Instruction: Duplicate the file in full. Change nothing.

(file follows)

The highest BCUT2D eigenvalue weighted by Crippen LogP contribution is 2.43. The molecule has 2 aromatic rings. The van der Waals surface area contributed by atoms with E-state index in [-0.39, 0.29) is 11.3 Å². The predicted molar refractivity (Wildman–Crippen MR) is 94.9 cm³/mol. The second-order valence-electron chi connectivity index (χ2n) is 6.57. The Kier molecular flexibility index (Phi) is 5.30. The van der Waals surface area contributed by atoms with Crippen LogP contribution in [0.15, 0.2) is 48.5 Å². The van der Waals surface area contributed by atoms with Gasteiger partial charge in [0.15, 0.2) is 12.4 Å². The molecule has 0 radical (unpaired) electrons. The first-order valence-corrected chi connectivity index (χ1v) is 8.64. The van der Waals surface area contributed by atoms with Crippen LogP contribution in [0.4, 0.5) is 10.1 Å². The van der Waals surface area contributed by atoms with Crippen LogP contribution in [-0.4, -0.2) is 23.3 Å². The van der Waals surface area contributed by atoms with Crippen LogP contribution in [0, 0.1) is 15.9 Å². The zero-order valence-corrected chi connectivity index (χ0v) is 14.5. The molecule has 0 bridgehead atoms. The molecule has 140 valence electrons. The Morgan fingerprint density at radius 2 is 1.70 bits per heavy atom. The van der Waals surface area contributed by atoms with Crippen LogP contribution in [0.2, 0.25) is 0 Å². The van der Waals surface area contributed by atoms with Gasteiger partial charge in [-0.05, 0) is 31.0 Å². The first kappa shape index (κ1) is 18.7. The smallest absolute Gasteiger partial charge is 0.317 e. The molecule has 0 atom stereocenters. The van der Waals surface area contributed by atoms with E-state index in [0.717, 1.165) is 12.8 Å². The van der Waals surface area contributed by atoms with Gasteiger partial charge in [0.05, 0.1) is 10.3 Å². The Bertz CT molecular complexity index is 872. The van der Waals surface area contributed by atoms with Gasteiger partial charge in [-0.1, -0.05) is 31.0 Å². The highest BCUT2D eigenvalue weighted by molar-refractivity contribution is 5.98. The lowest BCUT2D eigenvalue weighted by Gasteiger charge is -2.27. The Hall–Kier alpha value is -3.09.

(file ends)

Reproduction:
The highest BCUT2D eigenvalue weighted by Crippen LogP contribution is 2.43. The molecule has 2 aromatic rings. The van der Waals surface area contributed by atoms with E-state index in [-0.39, 0.29) is 11.3 Å². The predicted molar refractivity (Wildman–Crippen MR) is 94.9 cm³/mol. The second-order valence-electron chi connectivity index (χ2n) is 6.57. The Kier molecular flexibility index (Phi) is 5.30. The van der Waals surface area contributed by atoms with Crippen LogP contribution in [0.15, 0.2) is 48.5 Å². The van der Waals surface area contributed by atoms with Gasteiger partial charge in [0.15, 0.2) is 12.4 Å². The molecule has 0 radical (unpaired) electrons. The first-order valence-corrected chi connectivity index (χ1v) is 8.64. The van der Waals surface area contributed by atoms with Crippen LogP contribution in [0.4, 0.5) is 10.1 Å². The van der Waals surface area contributed by atoms with Crippen LogP contribution in [-0.4, -0.2) is 23.3 Å². The van der Waals surface area contributed by atoms with Crippen LogP contribution in [0, 0.1) is 15.9 Å². The zero-order valence-corrected chi connectivity index (χ0v) is 14.5. The molecule has 0 bridgehead atoms. The molecule has 140 valence electrons. The Morgan fingerprint density at radius 2 is 1.70 bits per heavy atom. The van der Waals surface area contributed by atoms with Crippen LogP contribution in [0.2, 0.25) is 0 Å². The van der Waals surface area contributed by atoms with Gasteiger partial charge in [-0.05, 0) is 31.0 Å². The first kappa shape index (κ1) is 18.7. The smallest absolute Gasteiger partial charge is 0.317 e. The molecule has 0 atom stereocenters. The van der Waals surface area contributed by atoms with E-state index in [0.717, 1.165) is 12.8 Å². The van der Waals surface area contributed by atoms with Gasteiger partial charge in [0.05, 0.1) is 10.3 Å². The Bertz CT molecular complexity index is 872. The van der Waals surface area contributed by atoms with Gasteiger partial charge in [-0.1, -0.05) is 31.0 Å². The highest BCUT2D eigenvalue weighted by molar-refractivity contribution is 5.98. The lowest BCUT2D eigenvalue weighted by Gasteiger charge is -2.27. The Hall–Kier alpha value is -3.09.